As clothing manufacturers, producers, retailers etc fight for a more sustainable approach to cotton production. From water wastage in production, to the tonnes of garments destined for landfill and human loss off skills and local industry caused by tightening margins, the cost of cotton is as much social as environmental issue. All the while growing awareness is driving discourse between consumers, designers and suppliers.

The Cotton Story who bring an ethical approach to the cotton industry. This brand think the only way to tackle a problem is to face it head on and take responsibility for its own actions. The Cotton Story was founded with a simple but lofty aim; to offer luxury everyday clothing at a fraction of the usual price. We think it’s time that clothing made with the finest materials should be available to everyone at an honest price. And we think the factories they’re made in should be ethically and sustainably run. They believe the term luxury has lost its meaning – largely coming to be defined by price rather than quality.

The Cotton Story know by the very industry that they are in, that being totally ‘sustainable’ is never going to be achievable…BUT they can all do their best to be responsible in the way they manufacture and produce their products. Their factories recycle all plastic, cardboard and metals once finished with and re-use the oils used in their machines and where appropriate sold on to be made into other products. The delivery bags are made from recycled paper and all their packaging is fully recyclable.

Part of their USP is the use of Supima cotton, more durable, longer lasting and softer than the standard cotton. Supima is twice as strong as regular cotton, which makes for extraordinarily resilient products. The longer fiber resists pulling, breaking and tearing resulting in fashion and home products that are incredibly resilient and keep their form for a longer-lasting product. Longer fibers contribute to the strength and softness of apparel and home products, ensuring they are more comfortable, retain color longer and resist pilling. Supima cotton is farmed using state-of-the-art technology and processes. From GPS navigation used on tractors to plant and harvest the cotton, to satellite technology and soil monitors, Supima farmers ensure they are growing the best quality cotton in the world with as little impact on the environment as possible.



It’s maybe Autumn, or should we say Fall? But this isn’t an excuse to hibernate, Autumn means wrapping up in knitwear, coats, layering and Winter boots. To ensure you look the best you possibly can over the coming months, we sort the extremely directional advice of some of the most wise and best dressed experts in the industry today. The first question we asked was, “What is your favourite piece of clothing for Autumn 18 ?”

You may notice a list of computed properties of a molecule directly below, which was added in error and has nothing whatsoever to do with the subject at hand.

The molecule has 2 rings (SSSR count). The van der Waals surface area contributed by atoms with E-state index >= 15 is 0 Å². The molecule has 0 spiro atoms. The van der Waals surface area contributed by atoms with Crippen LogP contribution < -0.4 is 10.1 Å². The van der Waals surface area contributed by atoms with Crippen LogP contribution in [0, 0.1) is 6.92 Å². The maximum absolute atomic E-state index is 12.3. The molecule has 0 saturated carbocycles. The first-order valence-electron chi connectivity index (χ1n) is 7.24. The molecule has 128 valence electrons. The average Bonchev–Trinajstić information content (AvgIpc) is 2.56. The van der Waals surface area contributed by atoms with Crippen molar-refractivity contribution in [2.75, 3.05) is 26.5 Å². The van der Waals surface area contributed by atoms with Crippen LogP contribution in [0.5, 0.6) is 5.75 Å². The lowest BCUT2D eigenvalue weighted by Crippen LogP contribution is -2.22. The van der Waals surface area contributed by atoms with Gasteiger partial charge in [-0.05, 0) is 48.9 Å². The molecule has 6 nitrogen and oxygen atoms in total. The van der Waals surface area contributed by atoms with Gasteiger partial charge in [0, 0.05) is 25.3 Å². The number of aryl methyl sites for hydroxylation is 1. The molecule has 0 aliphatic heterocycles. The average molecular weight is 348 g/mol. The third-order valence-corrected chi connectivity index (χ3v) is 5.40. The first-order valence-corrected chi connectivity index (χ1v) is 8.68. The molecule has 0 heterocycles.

American-style sportswear is seeing a revival for AW18 and many brands are reinventing the classic tracksuit, which makes for some comfortable yet stylish options.”

Jack Cassidy, Buying Manager, Men’s Designer / Formal / Contemporary- Selfridges

 

It has to be the denim trucker jacket; it’s practical for layering, masculine and easy to throw on. This one from Levi’s is perfect and available in both true blue denim and black”

Simon Pickering, Buying and Merchandising Director – House of Fraser

“My favourite piece for autumn 2018 is the new split toe boot from Mr P. The lace-up boot has been expertly crafted on a bespoke Mr P. last with supple Italian suede, so there is no ‘wearing-in’ required. The light tan colour works perfectly for the transitional season and looks great paired with the Mr P. essentials selvedge jeans.”

Olie Arnold, Style Director – MrPorter

 

“My piece for Autumn is the Sunspel merino wool cable knit jumper in Archive White simply because of the sheer comfort and styling – need I say more.”

Pete Parry, Founder and Owner – Steranko

 

 

 

 


THE GREY’s skincare range is packed with natural, rejuvenating ingredients to help detoxify the skin, leaving it feeling refreshed and radiant. Developed exclusively for men, the skincare products work to preserve, protect and nourish.

Founded by Gregor Jaspers, a professional menswear and lifestyle buyer who regularly travelled the globe. Here he learned the art of travelling light. However, despite extensive research, Gregor was unable to find a compact men’s skincare range that fitted his lifestyle and his suitcase. Grey – as Gregor is known to his friends, hence us – wanted a skincare system that had the same luxurious feel and effectiveness of women’s skincare, coupled with the ease and convenience of a simple men’s skincare regime. The idea of THE GREY was born.

Consisting of five products, the range is compact and convenient. The day, night and eye care products are combined into one multi-purpose product, making it easy to travel without compromising your skincare routine.
The skincare products are enhanced and supported by THE GREY daily vitamin intake system. The vitamin formula has been tailored for active men: 30 sachets of vitamins and minerals that contain anti- ageing, anti-stress, detoxifying and general wellness ingredients that compliment the skincare products and help fight the signs of an active and stressful life.